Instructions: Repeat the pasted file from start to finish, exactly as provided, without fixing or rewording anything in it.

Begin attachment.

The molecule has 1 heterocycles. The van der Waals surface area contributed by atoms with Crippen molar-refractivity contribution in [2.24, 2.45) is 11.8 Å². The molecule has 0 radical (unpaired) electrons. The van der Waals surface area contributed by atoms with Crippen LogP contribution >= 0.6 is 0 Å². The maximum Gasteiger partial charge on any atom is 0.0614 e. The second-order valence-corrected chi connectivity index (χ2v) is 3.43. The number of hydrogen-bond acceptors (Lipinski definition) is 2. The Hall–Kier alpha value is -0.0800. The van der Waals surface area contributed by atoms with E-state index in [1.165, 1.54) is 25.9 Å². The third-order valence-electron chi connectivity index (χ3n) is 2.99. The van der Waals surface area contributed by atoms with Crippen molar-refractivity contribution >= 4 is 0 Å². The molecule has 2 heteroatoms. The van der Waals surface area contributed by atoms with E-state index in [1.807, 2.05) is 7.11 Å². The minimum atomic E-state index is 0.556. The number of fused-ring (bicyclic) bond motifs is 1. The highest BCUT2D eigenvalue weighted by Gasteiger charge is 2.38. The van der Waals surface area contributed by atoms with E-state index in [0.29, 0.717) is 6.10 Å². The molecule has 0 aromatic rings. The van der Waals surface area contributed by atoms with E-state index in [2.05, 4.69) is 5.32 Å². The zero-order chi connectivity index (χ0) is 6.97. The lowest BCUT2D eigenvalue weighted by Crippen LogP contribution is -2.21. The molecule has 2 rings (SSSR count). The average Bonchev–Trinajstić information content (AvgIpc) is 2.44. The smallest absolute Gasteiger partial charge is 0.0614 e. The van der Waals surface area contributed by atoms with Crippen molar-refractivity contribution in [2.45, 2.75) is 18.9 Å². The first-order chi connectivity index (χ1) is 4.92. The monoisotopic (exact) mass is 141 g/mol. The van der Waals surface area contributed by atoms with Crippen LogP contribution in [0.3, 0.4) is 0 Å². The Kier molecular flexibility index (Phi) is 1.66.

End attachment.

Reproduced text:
The molecule has 1 heterocycles. The van der Waals surface area contributed by atoms with Crippen molar-refractivity contribution in [2.24, 2.45) is 11.8 Å². The molecule has 0 radical (unpaired) electrons. The van der Waals surface area contributed by atoms with Crippen LogP contribution >= 0.6 is 0 Å². The maximum Gasteiger partial charge on any atom is 0.0614 e. The second-order valence-corrected chi connectivity index (χ2v) is 3.43. The number of hydrogen-bond acceptors (Lipinski definition) is 2. The Hall–Kier alpha value is -0.0800. The van der Waals surface area contributed by atoms with E-state index in [1.165, 1.54) is 25.9 Å². The third-order valence-electron chi connectivity index (χ3n) is 2.99. The van der Waals surface area contributed by atoms with Crippen molar-refractivity contribution >= 4 is 0 Å². The molecule has 2 heteroatoms. The van der Waals surface area contributed by atoms with E-state index in [1.807, 2.05) is 7.11 Å². The minimum atomic E-state index is 0.556. The number of fused-ring (bicyclic) bond motifs is 1. The highest BCUT2D eigenvalue weighted by Gasteiger charge is 2.38. The van der Waals surface area contributed by atoms with E-state index in [0.29, 0.717) is 6.10 Å². The molecule has 0 aromatic rings. The van der Waals surface area contributed by atoms with E-state index in [2.05, 4.69) is 5.32 Å². The zero-order chi connectivity index (χ0) is 6.97. The lowest BCUT2D eigenvalue weighted by Crippen LogP contribution is -2.21. The molecule has 2 rings (SSSR count). The average Bonchev–Trinajstić information content (AvgIpc) is 2.44. The smallest absolute Gasteiger partial charge is 0.0614 e. The van der Waals surface area contributed by atoms with Crippen molar-refractivity contribution in [2.45, 2.75) is 18.9 Å². The first-order chi connectivity index (χ1) is 4.92. The monoisotopic (exact) mass is 141 g/mol. The van der Waals surface area contributed by atoms with Crippen LogP contribution in [0.3, 0.4) is 0 Å². The Kier molecular flexibility index (Phi) is 1.66.